(Photo Credit: Old Westbury Athletics)
Jesse Russo is not content with the numbers.
The two-time All-Long Island selection is coming off consecutive seasons in which he batted .399 with a total of 47 stolen bases and 80 runs scored for the Old Westbury Panthers. Players of his ilk, however, never are content with their results and are always hungry for more.
“When you start off 0-for-20, it’s tough to get your average up,” said the 2014 graduate of Clarke HS jokingly. Even despite the uneven starts to the past two seasons, he has put up numbers on par with the best players on Long Island. He is focused on improving the start to his 2018 season.
“I’ve always thrived off of higher velocity, so when we face 82 or 83 MPH early on in the season, it takes a little bit of an adjustment for me to get going,” he said.
Russo has certainly proven himself to be a capable hitter that has been no stranger to winning. At Clarke HS, he was a two-time All-State player that was part of their 2013 Nassau County Championship team that was defeated by Bayport-Blue Point in the Long Island Championship.
That team, which he called “very talented” was led by legendary Head Coach Tom Abruscato.
“He was great to me,” he said in regards to his former skipper. “Some people see him as tough but he really helped me with the mental part of the game and playing hard. Obviously, he knows the fundamentals but he really helped me with my mental approach,” he added.
He played with Matt Seelinger, Joey Fusco, Mike Gismondi and John Fogarty. The latter is a current teammate with the Panthers. He noted that he maintains a good relationship with Seelinger, who is currently playing professional ball with the Pittsburgh Pirates.
“I saw him at the banquet the other day and I keep in touch with him to talk about how he’s doing in the minor leagues, obviously it’s something that I would like to do as well,” he added.
This will be a crucial year for Russo, as he attempts to continue his baseball career beyond college. Just a couple years ago, that statement would’ve seemed far-fetched even for his staunchest supporter. After graduating from Clarke, he attended Hofstra University on an athletic scholarship.
He suffered an injury and decided it was not the right place for him to be. He transferred to Old Westbury with three years of eligibility remaining. He stated that it was an easy decision.
“I felt completely comfortable with Coach Rod Stephan. He never breaks his word. He told me I would come in and get every opportunity to play. With that level of commitment to his players, it’s hard not to get noticed. I would imagine it was like that for the guys he’s gotten to the next level.”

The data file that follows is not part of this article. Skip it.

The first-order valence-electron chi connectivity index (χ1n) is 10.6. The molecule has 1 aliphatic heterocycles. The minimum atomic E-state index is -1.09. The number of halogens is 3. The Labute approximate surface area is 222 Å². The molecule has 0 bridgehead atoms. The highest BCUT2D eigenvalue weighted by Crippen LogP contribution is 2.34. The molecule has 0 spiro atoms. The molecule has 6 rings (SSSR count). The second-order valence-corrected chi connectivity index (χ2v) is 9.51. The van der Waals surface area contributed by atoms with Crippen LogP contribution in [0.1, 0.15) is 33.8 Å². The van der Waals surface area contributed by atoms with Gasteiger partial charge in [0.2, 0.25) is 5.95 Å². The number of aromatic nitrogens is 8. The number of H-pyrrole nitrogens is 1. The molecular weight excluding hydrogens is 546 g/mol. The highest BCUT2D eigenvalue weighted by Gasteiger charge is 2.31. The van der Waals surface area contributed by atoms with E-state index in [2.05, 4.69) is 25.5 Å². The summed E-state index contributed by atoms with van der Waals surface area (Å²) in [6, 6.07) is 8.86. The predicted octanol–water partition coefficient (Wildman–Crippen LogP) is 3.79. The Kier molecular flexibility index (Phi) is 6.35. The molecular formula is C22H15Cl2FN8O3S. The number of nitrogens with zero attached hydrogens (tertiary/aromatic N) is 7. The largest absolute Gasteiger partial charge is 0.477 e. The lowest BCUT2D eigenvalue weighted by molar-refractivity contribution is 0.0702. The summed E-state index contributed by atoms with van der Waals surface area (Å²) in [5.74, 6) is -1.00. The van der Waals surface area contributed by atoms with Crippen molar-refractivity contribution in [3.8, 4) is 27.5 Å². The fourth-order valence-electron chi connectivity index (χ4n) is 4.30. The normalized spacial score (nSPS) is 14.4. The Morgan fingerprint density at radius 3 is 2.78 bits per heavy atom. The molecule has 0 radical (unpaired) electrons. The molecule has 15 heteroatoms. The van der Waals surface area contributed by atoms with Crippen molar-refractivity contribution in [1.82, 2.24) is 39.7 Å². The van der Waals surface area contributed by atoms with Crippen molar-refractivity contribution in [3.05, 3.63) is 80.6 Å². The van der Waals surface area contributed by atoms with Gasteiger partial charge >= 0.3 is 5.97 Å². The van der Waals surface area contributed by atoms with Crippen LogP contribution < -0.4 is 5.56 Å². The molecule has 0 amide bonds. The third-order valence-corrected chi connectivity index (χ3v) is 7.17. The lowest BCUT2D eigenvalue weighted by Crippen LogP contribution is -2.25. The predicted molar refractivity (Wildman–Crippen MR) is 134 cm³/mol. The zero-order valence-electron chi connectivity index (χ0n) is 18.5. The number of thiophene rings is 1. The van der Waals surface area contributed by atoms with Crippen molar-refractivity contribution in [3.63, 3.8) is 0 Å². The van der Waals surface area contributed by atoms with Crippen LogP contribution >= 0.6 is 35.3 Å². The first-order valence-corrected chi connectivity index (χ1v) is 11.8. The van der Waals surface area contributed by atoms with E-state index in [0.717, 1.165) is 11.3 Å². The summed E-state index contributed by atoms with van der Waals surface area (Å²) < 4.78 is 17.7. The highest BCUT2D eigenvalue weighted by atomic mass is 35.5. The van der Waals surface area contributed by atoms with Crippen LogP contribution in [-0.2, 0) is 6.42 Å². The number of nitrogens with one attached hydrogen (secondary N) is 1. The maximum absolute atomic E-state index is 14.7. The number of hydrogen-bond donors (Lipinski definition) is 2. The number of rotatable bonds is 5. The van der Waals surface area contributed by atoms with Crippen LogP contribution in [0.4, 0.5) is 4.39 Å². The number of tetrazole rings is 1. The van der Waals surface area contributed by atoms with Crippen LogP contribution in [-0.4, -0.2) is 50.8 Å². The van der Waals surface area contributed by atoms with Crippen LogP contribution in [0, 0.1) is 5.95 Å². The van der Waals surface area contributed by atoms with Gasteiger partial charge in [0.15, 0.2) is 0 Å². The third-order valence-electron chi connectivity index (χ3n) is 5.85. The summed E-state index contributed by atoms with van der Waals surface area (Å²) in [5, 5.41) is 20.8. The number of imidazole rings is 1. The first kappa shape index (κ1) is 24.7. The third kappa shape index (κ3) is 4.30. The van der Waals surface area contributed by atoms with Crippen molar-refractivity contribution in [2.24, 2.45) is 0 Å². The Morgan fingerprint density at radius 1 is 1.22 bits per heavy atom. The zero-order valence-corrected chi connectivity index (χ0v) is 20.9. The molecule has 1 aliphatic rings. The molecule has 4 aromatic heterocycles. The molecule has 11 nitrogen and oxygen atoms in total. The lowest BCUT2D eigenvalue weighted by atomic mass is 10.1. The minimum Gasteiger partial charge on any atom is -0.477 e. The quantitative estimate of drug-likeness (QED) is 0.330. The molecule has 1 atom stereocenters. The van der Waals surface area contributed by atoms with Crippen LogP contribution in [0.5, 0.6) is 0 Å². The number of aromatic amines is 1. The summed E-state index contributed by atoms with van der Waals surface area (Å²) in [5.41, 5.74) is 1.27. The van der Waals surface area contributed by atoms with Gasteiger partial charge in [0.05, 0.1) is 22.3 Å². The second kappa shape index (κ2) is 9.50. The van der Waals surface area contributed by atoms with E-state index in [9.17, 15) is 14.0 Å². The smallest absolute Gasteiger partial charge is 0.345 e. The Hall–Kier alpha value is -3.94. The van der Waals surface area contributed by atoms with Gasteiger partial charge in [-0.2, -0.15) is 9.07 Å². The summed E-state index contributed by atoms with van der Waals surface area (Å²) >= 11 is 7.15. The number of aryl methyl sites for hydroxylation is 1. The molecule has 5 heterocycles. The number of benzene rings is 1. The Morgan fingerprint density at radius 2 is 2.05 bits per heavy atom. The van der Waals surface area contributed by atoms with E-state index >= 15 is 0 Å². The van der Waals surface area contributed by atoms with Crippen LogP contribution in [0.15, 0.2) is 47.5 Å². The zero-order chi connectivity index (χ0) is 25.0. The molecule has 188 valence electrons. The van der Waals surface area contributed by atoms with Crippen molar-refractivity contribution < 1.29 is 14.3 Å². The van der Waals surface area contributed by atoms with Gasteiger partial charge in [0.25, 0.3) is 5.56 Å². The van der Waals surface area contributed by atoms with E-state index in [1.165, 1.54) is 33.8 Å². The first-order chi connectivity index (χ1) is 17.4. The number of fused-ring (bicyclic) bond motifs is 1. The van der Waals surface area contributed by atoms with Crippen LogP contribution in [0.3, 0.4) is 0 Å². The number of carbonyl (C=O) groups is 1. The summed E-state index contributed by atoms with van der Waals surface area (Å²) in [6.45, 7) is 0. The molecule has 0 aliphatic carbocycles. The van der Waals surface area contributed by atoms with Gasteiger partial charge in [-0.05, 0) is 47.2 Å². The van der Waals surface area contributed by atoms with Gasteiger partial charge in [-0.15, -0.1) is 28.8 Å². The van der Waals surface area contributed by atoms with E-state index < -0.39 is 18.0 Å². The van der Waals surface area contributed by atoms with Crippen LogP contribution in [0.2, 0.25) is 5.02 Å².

Russo has a chance to be the next.
Two years in and he’s flirted with .400 both years. In fact, he would’ve batted .400 in 2016, if not for one misplaced umpire down the first base line at Farmingdale that was struck with a line drive. Russo wound up getting retired on the next pitch.
Regardless, he has already made an impact on Old Westbury baseball.
He noted that he owes a lot of his success to playing with fellow double play partner Tommy Ziegen over the past two years.
“Playing with Tommy was great because he was just so consistent,” he said. “I knew all his throws would be right there. He is also a true five-tool players. He’s one of the best players I’ve ever played with. I can’t believe he didn’t wind up getting drafted,” he said.
Russo hopes to join a list of nine players that have gone on to play professional baseball after Old Westbury. The most recent ones being Tim Ingram (2015) and Robert Whitenack (2009).
While none of his family members have played professionally, they are certainly very athletic. His father played at Adelphi University and Manhattan College and his brother played at UMBC where he graduated in 2011. His father and both of his brothers are now lawyers. Should life prevent him from playing baseball beyond college, he plans to attend law school.
But, he doesn’t plan on that happening.
“I don’t even want to think of that right now.”
He noted that he is working on his functional training in order to maintain his flexibility.
“In past years, I think I focused too much on weights. It really affected my running game, which is why I only stole 20 bases last year. This year I’m really trying to stay healthy, which I think will equate to more durability.”
Keep an eye on Russo and Old Westbury, as they open up their season on February 18 at Stevens Tech in Hoboken.